Anna Railton continues her review of Yoga for Rowers

So it’s been a week of this yoga experiment and I’ve got to admit that I’m actually quite impressed with it all. The poses that I struggled to even get into are slowly getting better and the remainders that required less contortion I’m holding for longer and are noticeably more “solid”, i.e. instances of  falling flat on my face are becoming, mercifully, less frequent.

One of the things I really struggled with in the first few sessions was the whole “clearing your mind” thing. It seemed that every few seconds my brain would flit off in random directions and I’d start thinking about

  • doing laundry
  • buying food (standard)
  • cleaning my bike
  • wondering why I keep my bike cleaning stuff next to my pile of fruit
  • the need to hoover the carpet
  • the need to remove the really quite obvious chain oil stain from said carpet before the college housekeeping department notices and I get fined

You get the idea. Listening to Radio 4 wasn’t much better either, as good as the Today program is.  However **handy tip** I coined on to counting breaths and seeing how deep and slow I could do that.  This was weirdly calming, increased my focus quite a lot and made me more in control of my breathing.  As a result, some of the previously painful poses are now actually relaxing.

I’m currently in between rowing seasons and am a small break from rowing (I’ve been BANNED from rowing. Or erging. It’s very upsetting).  This, and being out of term time, has meant I’ve had a bit of time to try this yoga thing properly, so I’m trying to do it once or twice a day.  The circuit suggested in the book takes 20-30mins depending on how stiff I am or how much I need to check what I’m doing.

I suppose you want a hamstring check:

Hamstrings status on 26 August

I think that counts as success!  [to compare last week’s hamstrings see the Yoga for Rowers review]. I’ve given up drawing lines on the photo – sorry.  It wasn’t very scientific anyway as it was just me trying to draw a yellow line on a photo in Paint then measuring the angle with a protractor (seriously!) on the screen.  There’s a “sit and reach” thing in the gym I go to – might use that weekly for something a bit more quantifiable.

I’ve also noticed that I’m inadvertently showcasing my bike collection to you (there are only so many places you can fit two bikes in your room).  That chrome, shiny thing behind me is my Bianchi known as The Bianchi.  Second in importance and engineering beautiful-ness only to The Empacher.  Here I feel duty bound to say that if you like having money, you should probably not get into cycling.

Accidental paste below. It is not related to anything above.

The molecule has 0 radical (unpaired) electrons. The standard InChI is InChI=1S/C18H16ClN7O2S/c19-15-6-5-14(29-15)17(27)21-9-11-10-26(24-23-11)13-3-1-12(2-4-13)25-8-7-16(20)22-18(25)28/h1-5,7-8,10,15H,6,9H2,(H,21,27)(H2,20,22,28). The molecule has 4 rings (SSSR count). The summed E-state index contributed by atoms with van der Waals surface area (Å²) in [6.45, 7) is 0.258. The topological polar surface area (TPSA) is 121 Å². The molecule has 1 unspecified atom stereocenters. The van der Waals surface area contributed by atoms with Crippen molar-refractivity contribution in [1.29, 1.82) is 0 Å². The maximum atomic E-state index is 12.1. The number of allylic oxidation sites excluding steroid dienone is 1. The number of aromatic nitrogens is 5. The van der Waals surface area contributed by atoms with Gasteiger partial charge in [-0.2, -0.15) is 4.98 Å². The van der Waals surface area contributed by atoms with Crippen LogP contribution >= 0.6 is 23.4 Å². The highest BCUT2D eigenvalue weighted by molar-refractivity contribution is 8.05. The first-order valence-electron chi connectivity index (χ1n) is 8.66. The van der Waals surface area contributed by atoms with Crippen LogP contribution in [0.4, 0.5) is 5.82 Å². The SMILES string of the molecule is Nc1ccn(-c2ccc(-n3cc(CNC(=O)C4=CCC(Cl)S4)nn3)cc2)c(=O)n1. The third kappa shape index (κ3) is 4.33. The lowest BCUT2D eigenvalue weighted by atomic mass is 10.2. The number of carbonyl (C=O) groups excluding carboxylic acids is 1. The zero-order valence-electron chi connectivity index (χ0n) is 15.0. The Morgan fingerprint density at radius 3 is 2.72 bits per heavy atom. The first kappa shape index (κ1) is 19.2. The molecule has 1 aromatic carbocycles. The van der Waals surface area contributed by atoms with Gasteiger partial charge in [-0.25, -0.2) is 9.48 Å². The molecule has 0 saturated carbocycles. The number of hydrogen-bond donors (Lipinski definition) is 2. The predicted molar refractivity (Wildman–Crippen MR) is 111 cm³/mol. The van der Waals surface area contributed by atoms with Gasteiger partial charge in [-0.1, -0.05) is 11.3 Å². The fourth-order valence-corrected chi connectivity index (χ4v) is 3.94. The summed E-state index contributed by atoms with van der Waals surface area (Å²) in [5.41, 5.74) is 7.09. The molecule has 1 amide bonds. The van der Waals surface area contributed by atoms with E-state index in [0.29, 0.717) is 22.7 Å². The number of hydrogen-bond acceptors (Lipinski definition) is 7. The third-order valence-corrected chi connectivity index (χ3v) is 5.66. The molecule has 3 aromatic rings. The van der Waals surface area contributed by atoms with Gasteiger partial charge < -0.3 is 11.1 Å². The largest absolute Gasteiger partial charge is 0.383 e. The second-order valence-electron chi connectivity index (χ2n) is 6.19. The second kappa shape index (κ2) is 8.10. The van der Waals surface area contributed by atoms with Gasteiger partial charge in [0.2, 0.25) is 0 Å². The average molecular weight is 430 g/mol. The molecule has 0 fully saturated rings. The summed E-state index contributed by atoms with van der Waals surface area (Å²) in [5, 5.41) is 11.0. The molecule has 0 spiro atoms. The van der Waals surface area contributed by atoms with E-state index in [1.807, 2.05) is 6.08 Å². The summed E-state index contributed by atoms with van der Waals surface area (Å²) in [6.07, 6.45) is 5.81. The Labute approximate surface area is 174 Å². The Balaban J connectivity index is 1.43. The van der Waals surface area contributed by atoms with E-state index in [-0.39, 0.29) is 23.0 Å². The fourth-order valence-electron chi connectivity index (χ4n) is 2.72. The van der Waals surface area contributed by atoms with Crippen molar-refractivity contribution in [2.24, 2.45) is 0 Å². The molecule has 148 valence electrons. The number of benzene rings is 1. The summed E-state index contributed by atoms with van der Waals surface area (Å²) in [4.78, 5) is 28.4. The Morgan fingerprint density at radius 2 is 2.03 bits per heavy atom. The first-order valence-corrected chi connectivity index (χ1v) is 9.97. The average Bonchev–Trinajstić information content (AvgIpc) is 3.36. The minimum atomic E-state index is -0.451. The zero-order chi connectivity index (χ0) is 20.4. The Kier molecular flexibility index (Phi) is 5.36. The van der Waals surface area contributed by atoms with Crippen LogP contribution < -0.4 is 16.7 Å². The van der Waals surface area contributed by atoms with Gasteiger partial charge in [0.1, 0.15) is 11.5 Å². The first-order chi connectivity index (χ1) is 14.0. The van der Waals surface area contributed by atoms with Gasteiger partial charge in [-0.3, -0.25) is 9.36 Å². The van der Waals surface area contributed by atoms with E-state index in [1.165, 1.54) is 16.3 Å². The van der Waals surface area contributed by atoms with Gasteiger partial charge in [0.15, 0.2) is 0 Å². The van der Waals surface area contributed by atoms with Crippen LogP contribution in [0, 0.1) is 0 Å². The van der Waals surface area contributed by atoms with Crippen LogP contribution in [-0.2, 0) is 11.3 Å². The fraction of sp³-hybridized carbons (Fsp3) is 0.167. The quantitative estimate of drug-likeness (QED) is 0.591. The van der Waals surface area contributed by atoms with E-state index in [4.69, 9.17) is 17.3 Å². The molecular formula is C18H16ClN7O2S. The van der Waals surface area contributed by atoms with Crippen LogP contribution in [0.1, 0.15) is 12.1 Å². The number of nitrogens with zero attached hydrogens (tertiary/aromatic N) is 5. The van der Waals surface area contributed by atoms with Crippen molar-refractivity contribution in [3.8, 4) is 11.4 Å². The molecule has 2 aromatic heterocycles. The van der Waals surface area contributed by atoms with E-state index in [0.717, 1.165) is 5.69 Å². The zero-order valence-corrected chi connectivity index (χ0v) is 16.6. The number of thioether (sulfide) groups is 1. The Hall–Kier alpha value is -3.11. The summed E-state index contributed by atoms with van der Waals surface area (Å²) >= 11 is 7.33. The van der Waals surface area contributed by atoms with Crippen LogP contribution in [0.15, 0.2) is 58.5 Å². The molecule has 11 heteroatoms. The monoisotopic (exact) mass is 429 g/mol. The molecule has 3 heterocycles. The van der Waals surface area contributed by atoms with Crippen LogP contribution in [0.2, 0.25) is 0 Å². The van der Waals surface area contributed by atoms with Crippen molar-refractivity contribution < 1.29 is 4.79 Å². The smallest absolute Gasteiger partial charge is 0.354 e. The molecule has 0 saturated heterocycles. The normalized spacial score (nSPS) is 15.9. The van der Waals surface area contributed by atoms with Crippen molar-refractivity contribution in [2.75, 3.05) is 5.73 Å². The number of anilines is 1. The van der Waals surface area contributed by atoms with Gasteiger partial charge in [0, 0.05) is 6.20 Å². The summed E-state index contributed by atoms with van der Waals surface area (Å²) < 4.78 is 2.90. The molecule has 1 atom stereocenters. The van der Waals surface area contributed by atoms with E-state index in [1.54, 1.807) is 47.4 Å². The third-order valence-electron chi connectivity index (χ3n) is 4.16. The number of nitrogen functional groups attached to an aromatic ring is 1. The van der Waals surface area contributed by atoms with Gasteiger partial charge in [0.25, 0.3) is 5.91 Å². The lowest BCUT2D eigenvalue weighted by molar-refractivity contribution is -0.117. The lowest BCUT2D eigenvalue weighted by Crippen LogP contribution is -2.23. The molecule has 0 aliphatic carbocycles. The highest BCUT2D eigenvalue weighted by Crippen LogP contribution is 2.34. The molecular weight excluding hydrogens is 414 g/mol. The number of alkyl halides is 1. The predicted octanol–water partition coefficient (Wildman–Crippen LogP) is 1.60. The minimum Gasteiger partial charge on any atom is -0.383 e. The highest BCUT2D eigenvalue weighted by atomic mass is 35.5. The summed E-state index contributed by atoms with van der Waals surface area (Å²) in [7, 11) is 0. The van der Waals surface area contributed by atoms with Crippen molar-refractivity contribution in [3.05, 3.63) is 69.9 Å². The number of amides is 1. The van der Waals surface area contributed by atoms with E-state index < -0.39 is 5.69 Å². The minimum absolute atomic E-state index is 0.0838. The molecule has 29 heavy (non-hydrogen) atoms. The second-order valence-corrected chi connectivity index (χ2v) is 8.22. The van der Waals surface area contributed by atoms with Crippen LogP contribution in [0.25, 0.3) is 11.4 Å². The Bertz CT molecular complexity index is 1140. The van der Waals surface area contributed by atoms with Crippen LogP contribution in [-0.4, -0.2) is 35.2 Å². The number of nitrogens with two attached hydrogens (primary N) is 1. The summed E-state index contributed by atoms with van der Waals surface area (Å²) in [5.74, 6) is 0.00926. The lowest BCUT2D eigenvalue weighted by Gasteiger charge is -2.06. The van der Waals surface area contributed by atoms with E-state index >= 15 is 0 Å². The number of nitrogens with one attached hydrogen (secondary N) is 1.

Equipment requirements for rowing: Boat (can be borrowed), blades (ditto), lycra (buy your own! Eww!), rigger jigger (most likely stolen).

Equipment requirements for cycling: Bike (at least one, though you’ll eventually end up with a “best” road bike, a winter bike, a time trial bike, a fixed gear and a “round town” bike. And another that was a “complete 100% bargain” on Wiggle just for the hell of it), pedals, cleats, shoes, shoe covers because otherwise you’ll lose your toes in winter, helmet, bib shorts, jersey, summer gloves, winter gloves, waterproof gloves, speedometer, lights, new tyres every c.3000 miles or when you cycle over broken glass and shred yours (:-s), bottle cages **BREATHES** bike pumps (floor and a little hand one for emergencies), spare inner tubes, tyre levers, various lubricants, spanners, allan keys, a chain whip (if you’ve gone down the fixie route), different sprockets because you can’t decide what gearing you like (ditto fixed gear), mudguards for winter, turbo trainer for when it’s snowing ANNNNNNNNND you get the idea.

You know what’s the worst bit?  I bought that bike because I didn’t want to keep paying for the Cambridge-Ely train to get to rowing. “It’ll pay for itself” I reasoned.  Ha. Ha. Ha. However, I suppose it’s better to have something nice and shiny to show for your money instead of a sizeable stack of train tickets and a bank statement with endless £5.50 debits to “National Express East Anglia”. (£5.50. To go 15 miles up the road. At 5:55am. *Shakes head in disgust*).

Oh dear. I’ve got distracted and have written half a page about cycling.  On a rowing/yoga blog.  Hmmm. GET BACK ON TRACK RAILTON.

Ooo! Ooo! I was good and got a book on yoga out of the library, mainly to see if it could teach me how to do awesome party-trick poses (it can!).  I found this, which I thought was quite amusing:

Yoga relaxation pose

This is the *second* double page spread explaining how to do the “Savasana” or corpse pose, which is pretty much just lying on the floor and relaxing everything.  Just like sleeping. Riiiiight.

  • Days till I can go rowing: 9
  • Days till October trials: 56
  • Can put legs behind head? No

Interesting Astrophysical fact of the week: A photon created at the centre of the sun takes 170000 years to reach the surface (then 8 mins to reach earth). That. Is. Awesome.

Lesson of the week: Never underestimate an old guy on a bike. Slack off for a second and they’ll be a speck in the distance.

Read part 3 of Anna’s continuing saga.

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